Manfredo Jr.: ‘I’m Very Excited to Be Inducted into the Connecticut Boxing Hall of Fame’


IMG_4283.JPGAfter spending the majority of his young life training inside a gym or boxing in a ring, Peter “The Pride of Providence” Manfredo, Jr. is enjoying life outside the ring for the first time on a daily basis with his family, as he prepares for his upcoming induction into the Connecticut Boxing Hall of Fame (CBHOF).

Members of the Class of 2014 will be inducted at the 10TH annual CBHOF Gala Induction Dinner on Saturday night, November 8 in the Uncas Ballroom at Mohegan Sun.

The new CBHOF inductees also includes former two-time World Boxing Association (WBA) heavyweight champion John “The Quietman” Ruiz, refereeMichael Ortega, International Boxing Federation president Daryl Peoples, trainer Paul Cichon and the late boxing judge William Hutt.

Manfredo (40-7, 21 KOs) starred in the inaugural season of NBC’s reality television show, The Contender. The two-time world title challenger was born and raised in Providence and he now lives in Dayville, Connecticut. A beloved fan-friendly fighter, he was unbeaten in 11 professional fights held in Connecticut.

“I never imagined when I first turned pro that I’d be recognized like I am today,” Manfredo said. “I’m very excited, humbled and honored to be inducted into the Connecticut Boxing Hall of Fame.”

He learned to box when he was seven and compiled a 154-30 amateur boxingrecord, spanning a decade in which he dominated his weight class in New England and competed on the same level with elite opponents at national tournaments.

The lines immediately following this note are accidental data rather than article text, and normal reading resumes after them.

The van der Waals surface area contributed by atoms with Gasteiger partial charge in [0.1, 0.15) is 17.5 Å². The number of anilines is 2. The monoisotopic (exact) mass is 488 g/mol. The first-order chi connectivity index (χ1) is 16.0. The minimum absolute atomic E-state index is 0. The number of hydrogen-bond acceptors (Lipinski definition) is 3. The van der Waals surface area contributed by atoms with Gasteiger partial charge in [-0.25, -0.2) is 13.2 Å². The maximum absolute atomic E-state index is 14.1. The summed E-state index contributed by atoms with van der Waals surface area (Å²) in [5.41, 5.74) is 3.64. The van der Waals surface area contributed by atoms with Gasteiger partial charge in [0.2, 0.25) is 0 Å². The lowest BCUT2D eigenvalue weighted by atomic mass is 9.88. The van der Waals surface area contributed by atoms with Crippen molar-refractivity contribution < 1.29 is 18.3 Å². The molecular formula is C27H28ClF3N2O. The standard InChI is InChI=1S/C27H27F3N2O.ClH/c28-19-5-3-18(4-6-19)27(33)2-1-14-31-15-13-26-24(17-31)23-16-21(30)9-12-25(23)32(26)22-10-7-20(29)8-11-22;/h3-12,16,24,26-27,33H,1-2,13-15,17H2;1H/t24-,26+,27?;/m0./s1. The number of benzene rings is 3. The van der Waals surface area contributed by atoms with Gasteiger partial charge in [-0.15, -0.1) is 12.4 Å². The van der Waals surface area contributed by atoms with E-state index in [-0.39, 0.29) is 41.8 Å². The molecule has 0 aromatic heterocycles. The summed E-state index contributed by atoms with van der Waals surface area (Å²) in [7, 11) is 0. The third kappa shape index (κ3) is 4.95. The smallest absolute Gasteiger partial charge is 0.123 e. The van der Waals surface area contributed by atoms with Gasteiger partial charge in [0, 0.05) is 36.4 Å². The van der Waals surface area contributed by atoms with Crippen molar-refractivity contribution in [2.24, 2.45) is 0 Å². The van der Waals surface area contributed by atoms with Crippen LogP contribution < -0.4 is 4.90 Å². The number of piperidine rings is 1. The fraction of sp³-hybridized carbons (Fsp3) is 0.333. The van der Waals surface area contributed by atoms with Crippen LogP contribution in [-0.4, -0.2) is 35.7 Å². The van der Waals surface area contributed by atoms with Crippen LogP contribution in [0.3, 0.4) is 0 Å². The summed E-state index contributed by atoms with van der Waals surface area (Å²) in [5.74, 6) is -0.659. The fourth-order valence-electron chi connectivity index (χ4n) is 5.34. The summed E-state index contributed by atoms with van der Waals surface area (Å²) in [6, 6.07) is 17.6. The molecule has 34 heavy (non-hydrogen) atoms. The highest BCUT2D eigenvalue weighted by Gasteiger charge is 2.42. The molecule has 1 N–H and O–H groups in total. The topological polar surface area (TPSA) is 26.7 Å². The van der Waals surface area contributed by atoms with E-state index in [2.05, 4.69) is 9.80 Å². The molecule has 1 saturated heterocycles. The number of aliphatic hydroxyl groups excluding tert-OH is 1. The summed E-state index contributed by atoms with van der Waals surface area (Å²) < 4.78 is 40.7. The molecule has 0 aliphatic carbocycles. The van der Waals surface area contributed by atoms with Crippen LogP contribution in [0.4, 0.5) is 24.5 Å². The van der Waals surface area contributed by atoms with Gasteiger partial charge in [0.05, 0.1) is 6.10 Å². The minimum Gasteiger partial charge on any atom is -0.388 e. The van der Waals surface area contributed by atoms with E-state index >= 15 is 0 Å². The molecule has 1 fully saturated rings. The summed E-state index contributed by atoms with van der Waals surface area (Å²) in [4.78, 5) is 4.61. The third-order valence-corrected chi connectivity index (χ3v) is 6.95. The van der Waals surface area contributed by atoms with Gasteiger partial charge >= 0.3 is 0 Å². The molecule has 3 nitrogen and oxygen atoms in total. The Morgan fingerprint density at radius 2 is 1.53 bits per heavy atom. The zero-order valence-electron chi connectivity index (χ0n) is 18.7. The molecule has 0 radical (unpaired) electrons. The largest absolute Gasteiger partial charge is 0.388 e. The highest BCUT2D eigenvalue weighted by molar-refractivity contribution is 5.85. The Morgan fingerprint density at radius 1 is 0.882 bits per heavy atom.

His most notable victims were Frankie Randall, Alfonso Gomez, Grady Brewer, Angel Hernandez, Matt Vanda, Daniel Edouard, Walid Smichet and David Banks.


Six of his career losses were to world champions – Joe Calzaghe, Julio Cesar Chavez Jr., Jeff Lacy, Sakio Bika and Sergio Mora (twice) – and the other to Gomez, a two-time world title challenger.


Manfredo initially retired in 2011 after his WBC middleweight title fight loss to Chavez, but he started a comeback one year later, winning all three additional fights before he hung up his gloves for good Nov. 23, 2013, punctuated by an eight-round technical knockout of Rich Gingras.


“I came out of retirement because I needed more money for my family,” Manfredo explained. “My wife wasn’t working at that time. It was like people had to do during The Great Depression.


“I knew it was time to finally retire after my last fight. Not many fighters know when to retire. Guys I was sparring with, 10 or 12 years earlier, it wouldn’t have taken me nearly as long to get to them. And in the Gingras fight, it took me eight rounds to get him out, but I would have gotten rid of him in one or two rounds in my prime. Financially-speaking, today my wife is working and she’s going to school to be a nurse. I fought for my family but they need me there now for things like my son’s football and basketball games and dance recitals for my (two) daughters.”


Today, the 33-year-old Manfredo is a construction worker. He left the ring for good with all of his faculties’ intact, great memories, and, more importantly, the rest of his life to enjoy his family, unlike during his boxing career when he was often 3000 miles away at training camp in California.


“I’m a laborer and that’s good for me because it’s physical,” Manfredo concluded. “I have a big smile every morning when I bite into my muffin, something I couldn’t eat when I was fighting because I had to watch my weight.”

There’s no turning back now for Peter Manfredo Jr.

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